Social Media · Social Media Marketing

How does social media fit into your startup?

Tom Maiaroto Full Stack Consultant

October 23rd, 2014

I'm curious what social media data points people look for with their startups and how they use social media. Is anyone thinking about and trying to leverage social media early on?

When do you start setting up accounts and growing your audience, getting followers, etc.?

Do you post links out to your blog or site?

Do you run ads? Or do any kind of marketing (giveaways, lead generation, etc.)?

What data points do you look for to gauge growth, interest, and success? Can you even factor it into your growth as a startup?

Michael Warner Cofounder of Lumino Web Solutions

October 23rd, 2014

I have been speaking with an adviser recently about this same type of topic. He has been telling me that a blog is absolutely key in order to gain attention; somewhere that your users can go to to find out what is going on. Being able to tell someone to go to a link and they can find out more is very powerful, because it creates a sense of curiosity in them that makes them want to go to that link, especially when your pitch is welcoming yet abstract enough to spark the curiosity. It's like telling someone not to push the big red button that says "Don't push."

On the flip side, I think that, as a startup team, we will be pushing an early social media presence. It's sort of the same thing as having that blog page, but it's even more real time and interactive with the user/fan base. It gives people even more content to grasp on to and show their friends. It can create a lot of hype when, again, you have a welcoming yet abstract way to get people to click and even inspire them to show their best friends. After all, word of mouth is definitely the most powerful way to spread something, and there is no better place that word is spread than social media (especially Twitter!!).

I don't believe that my team and I will be running ads. Although you are making more revenue, it creates clutter and a nasty presence when people see it. "Oh man, these people are really just trying to make a few extra bucks. They don't care about their website enough to keep ads off of it, so what makes their product seem any better?" Those are the exact things that I (personally, of course) think when I see an ad on someone's website.

Data points... well installing Google Analytics is a start, and when you get some cash flow coming in you can upgrade to something like Crazy Egg or any other paid web analytics software to get more in depth data. For example, Crazy Egg gives a heat map of where users click most on your page, which that itself shows a lot. Of course there are many more benefits to Crazy Egg, but this is just one of them. I do think that you should factor it in to growth because as you gain more traffic, these analytics tools really show demographics. You can lay out your site to target your target audience better, add more language support, and even find out where to market your product more. These are three key things when working on a startup, for obvious reason.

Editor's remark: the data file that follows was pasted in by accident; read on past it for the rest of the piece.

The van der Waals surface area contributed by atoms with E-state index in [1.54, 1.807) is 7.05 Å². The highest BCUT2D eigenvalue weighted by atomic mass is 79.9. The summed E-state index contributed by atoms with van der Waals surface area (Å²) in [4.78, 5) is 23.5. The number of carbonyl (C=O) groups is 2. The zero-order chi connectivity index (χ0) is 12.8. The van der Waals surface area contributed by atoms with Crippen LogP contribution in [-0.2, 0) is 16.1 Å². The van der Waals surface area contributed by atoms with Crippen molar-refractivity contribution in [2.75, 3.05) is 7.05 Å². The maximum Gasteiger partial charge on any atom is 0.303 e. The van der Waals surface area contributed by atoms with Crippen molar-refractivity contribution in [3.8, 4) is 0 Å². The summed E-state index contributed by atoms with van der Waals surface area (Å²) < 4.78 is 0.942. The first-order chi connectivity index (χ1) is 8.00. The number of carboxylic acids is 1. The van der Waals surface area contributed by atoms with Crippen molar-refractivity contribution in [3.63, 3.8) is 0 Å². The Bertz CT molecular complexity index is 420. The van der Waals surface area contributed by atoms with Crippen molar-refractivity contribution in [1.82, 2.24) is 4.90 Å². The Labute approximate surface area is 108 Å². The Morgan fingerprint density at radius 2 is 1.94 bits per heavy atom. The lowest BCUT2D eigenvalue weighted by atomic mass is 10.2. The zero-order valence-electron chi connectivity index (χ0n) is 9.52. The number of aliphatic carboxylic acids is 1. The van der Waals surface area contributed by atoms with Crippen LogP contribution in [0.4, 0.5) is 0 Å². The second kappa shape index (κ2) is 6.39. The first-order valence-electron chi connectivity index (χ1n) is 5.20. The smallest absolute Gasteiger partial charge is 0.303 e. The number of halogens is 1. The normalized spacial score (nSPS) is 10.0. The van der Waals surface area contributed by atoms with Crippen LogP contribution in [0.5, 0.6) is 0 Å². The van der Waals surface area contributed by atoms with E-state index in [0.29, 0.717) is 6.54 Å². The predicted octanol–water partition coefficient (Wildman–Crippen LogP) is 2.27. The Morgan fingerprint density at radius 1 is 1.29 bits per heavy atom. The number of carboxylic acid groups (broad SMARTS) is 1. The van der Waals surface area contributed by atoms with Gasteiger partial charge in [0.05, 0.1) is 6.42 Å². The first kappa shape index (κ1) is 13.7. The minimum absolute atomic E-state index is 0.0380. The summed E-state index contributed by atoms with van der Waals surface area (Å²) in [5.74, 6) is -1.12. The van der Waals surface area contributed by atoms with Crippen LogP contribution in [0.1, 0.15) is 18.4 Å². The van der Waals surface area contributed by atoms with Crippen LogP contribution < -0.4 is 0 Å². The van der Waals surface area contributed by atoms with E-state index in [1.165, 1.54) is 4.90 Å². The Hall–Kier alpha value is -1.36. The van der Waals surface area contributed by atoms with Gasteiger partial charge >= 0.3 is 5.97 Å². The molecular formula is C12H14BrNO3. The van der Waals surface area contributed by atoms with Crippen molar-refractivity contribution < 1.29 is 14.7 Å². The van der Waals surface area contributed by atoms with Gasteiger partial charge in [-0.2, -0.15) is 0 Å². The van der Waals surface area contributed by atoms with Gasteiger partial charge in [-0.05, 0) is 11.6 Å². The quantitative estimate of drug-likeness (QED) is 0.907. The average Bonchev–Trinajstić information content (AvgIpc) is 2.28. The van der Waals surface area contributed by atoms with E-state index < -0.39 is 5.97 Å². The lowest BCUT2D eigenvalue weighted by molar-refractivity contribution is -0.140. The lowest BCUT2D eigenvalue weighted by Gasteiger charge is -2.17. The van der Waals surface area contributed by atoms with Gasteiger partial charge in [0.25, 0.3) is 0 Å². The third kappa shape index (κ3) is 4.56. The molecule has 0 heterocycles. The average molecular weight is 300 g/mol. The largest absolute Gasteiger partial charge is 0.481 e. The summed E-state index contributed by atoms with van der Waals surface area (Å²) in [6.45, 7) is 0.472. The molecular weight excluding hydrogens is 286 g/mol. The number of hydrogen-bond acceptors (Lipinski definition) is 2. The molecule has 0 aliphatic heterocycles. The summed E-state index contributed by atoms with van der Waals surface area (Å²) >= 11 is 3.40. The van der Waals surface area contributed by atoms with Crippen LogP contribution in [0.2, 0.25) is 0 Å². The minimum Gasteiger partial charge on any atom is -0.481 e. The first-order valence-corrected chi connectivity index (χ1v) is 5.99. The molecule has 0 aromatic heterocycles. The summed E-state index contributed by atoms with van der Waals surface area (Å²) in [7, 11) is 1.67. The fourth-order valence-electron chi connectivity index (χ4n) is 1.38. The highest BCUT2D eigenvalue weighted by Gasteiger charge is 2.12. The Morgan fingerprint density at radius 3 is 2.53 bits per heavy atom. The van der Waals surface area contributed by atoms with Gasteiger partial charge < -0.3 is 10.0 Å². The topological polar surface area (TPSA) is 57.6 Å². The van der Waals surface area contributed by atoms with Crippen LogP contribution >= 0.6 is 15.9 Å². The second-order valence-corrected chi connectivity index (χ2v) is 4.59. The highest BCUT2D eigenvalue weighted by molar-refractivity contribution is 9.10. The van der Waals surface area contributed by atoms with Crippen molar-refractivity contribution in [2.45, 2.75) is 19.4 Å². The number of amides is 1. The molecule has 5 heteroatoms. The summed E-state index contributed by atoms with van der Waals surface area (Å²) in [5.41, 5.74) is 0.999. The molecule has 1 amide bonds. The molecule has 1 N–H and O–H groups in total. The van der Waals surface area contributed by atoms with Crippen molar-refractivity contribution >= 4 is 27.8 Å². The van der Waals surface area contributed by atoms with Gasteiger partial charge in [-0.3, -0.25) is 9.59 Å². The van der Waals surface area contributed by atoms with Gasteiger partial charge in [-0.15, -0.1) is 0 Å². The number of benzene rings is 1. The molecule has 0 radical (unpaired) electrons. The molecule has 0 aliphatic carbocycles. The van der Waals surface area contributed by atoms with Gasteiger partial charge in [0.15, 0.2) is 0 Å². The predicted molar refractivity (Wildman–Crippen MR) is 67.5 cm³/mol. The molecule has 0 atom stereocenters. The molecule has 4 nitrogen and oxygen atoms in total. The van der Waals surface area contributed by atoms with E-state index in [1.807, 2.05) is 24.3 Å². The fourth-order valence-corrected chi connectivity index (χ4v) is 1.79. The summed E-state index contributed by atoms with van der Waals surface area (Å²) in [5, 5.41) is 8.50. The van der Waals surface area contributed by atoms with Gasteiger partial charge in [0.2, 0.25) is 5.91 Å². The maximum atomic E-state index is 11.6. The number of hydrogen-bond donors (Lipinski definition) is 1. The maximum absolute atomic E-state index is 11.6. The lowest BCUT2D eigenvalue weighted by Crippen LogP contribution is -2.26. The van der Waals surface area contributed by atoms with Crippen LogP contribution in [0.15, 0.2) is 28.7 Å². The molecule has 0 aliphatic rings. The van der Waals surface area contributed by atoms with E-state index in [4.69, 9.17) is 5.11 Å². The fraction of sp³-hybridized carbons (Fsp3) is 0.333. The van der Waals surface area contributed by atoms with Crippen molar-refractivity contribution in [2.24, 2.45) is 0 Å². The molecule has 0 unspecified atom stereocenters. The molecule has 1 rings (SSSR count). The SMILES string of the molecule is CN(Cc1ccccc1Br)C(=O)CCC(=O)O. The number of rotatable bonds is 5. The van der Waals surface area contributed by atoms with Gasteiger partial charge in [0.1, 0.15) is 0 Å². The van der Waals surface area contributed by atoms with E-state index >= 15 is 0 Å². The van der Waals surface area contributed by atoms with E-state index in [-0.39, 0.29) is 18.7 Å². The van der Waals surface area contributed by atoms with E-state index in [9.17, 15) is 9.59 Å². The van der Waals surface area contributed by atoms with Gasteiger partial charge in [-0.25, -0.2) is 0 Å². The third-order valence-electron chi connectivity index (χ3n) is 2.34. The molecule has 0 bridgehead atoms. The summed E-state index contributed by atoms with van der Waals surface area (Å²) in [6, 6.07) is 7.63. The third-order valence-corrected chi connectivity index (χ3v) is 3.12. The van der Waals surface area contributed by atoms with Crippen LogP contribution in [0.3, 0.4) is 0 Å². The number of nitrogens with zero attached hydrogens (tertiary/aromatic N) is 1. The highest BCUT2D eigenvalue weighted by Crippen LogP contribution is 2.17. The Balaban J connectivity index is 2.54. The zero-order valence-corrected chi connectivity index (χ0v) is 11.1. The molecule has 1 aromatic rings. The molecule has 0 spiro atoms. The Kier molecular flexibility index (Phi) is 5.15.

Of course, this is my input based off of some of the advice that I've received as well as my own experiences/opinions. You have to understand that everyone looks at things differently, and this is what makes things a lot more interested when playing with startups. If it was easy, wouldn't we all be rich?

Hope this helped a little bit, and I appreciate any feedback on what I have wrote (typed?) here, whether it's positive or negative.

Maarten Albarda CEO Americas at Flock Associates Limited

October 23rd, 2014

I'd hate to toot my own horn, but I'm going to anyway! Together with Joseph Jaffe, I'm the author of "ZERO, zero paid media as the new marketing model" and it talks exactly about your question. Have a look at the many video's of presentations on the topic of our book which are easily found (a simple Google search on either Joseph's or my name should suffice).

Gitai Zakh Byte - Blockchain related invesments / D.G.IT - Online Presence & Growth (PM)

October 24th, 2014

The way i see, you can do magic for startup with Social media, focus and the 'How to manage' and the 'Which networks is the best for you' (always more than one.

As a shot in the dark ill tell you some of the networks fit for 'Go to market' stage, some for engagement and AB testing with your future end users, some are for info and some for product.

Do your research, ill be happy to help and take part in a brainstorm about it if you wish, but make no mistake, you should use social networks in order to develop your business.   

Sandy Fischler Experiential Marketing Director | Event Producer | Event Management | Entrepreneur

October 23rd, 2014

I can't tell you what you should do, but I'll tell you how I approach social for our start-up.

My philosophy of social media is that it's for relationship building, not selling. So, in my book you want to get out there ASAP and start building relationships. I was a year out ahead of our launch building a network.

People are very good at ignoring stuff that doesn't come from a trusted source, so your job #1 is to turn yourself into a trusted source. To me, that means building a huge online presence so there is no doubt who you are, that you're rational person that people want to do business with, that you are a person of integrity, and that you can deliver value.

My goal with social has always been that anyone who wanted to know who they were dealing with could find that out in 15 minutes with a Google search. I publish on LinkedIn, my Facebook page is totally public, I spend a lot of time on Google+. Twitter doesn't really appeal to me, but I toss out a tweet or two when I remember. That's what works for ME. What works for you is what you are comfortable with. I don't believe there to be any right or wrong social platform. The important part is to be who YOU are, don't just put out a bunch of "safe" blog posts and other content that sounds like anyone could have written it. Let yourself write in your own voice, that's the thing that has value.